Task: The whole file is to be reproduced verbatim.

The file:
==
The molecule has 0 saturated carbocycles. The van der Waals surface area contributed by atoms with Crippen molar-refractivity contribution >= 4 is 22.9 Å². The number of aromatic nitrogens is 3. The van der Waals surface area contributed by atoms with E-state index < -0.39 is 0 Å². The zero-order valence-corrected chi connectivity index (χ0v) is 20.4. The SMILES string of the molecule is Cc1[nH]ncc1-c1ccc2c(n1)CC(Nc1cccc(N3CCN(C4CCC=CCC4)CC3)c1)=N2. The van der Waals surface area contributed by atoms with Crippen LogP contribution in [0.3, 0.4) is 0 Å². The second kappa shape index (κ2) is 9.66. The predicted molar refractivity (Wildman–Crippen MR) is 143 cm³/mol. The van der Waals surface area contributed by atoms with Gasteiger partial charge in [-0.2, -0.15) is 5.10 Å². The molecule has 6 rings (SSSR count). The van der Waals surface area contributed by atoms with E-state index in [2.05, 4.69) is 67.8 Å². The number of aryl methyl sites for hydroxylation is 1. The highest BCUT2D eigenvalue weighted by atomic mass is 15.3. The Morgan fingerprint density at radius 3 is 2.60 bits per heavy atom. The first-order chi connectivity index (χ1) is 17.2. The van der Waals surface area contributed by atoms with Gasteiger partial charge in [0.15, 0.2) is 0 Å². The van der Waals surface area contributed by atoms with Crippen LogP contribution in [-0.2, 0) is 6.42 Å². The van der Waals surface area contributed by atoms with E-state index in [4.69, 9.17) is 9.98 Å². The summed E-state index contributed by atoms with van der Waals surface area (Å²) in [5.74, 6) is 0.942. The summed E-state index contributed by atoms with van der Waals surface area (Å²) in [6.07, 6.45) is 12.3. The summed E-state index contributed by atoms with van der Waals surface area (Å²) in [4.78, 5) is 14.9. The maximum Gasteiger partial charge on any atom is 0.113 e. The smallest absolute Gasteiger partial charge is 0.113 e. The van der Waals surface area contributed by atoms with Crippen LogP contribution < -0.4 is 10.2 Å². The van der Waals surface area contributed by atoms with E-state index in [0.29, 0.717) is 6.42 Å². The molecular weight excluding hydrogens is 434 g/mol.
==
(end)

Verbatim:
The molecule has 0 saturated carbocycles. The van der Waals surface area contributed by atoms with Crippen molar-refractivity contribution >= 4 is 22.9 Å². The number of aromatic nitrogens is 3. The van der Waals surface area contributed by atoms with E-state index < -0.39 is 0 Å². The zero-order valence-corrected chi connectivity index (χ0v) is 20.4. The SMILES string of the molecule is Cc1[nH]ncc1-c1ccc2c(n1)CC(Nc1cccc(N3CCN(C4CCC=CCC4)CC3)c1)=N2. The van der Waals surface area contributed by atoms with Crippen LogP contribution in [0.3, 0.4) is 0 Å². The second kappa shape index (κ2) is 9.66. The predicted molar refractivity (Wildman–Crippen MR) is 143 cm³/mol. The van der Waals surface area contributed by atoms with Gasteiger partial charge in [-0.2, -0.15) is 5.10 Å². The molecule has 6 rings (SSSR count). The van der Waals surface area contributed by atoms with E-state index in [2.05, 4.69) is 67.8 Å². The number of aryl methyl sites for hydroxylation is 1. The highest BCUT2D eigenvalue weighted by atomic mass is 15.3. The Morgan fingerprint density at radius 3 is 2.60 bits per heavy atom. The first-order chi connectivity index (χ1) is 17.2. The van der Waals surface area contributed by atoms with Gasteiger partial charge in [0.15, 0.2) is 0 Å². The van der Waals surface area contributed by atoms with Crippen LogP contribution in [-0.2, 0) is 6.42 Å². The van der Waals surface area contributed by atoms with E-state index in [4.69, 9.17) is 9.98 Å². The summed E-state index contributed by atoms with van der Waals surface area (Å²) in [5.74, 6) is 0.942. The summed E-state index contributed by atoms with van der Waals surface area (Å²) in [6.07, 6.45) is 12.3. The summed E-state index contributed by atoms with van der Waals surface area (Å²) in [4.78, 5) is 14.9. The maximum Gasteiger partial charge on any atom is 0.113 e. The smallest absolute Gasteiger partial charge is 0.113 e. The van der Waals surface area contributed by atoms with Crippen LogP contribution < -0.4 is 10.2 Å². The van der Waals surface area contributed by atoms with E-state index in [0.29, 0.717) is 6.42 Å². The molecular weight excluding hydrogens is 434 g/mol.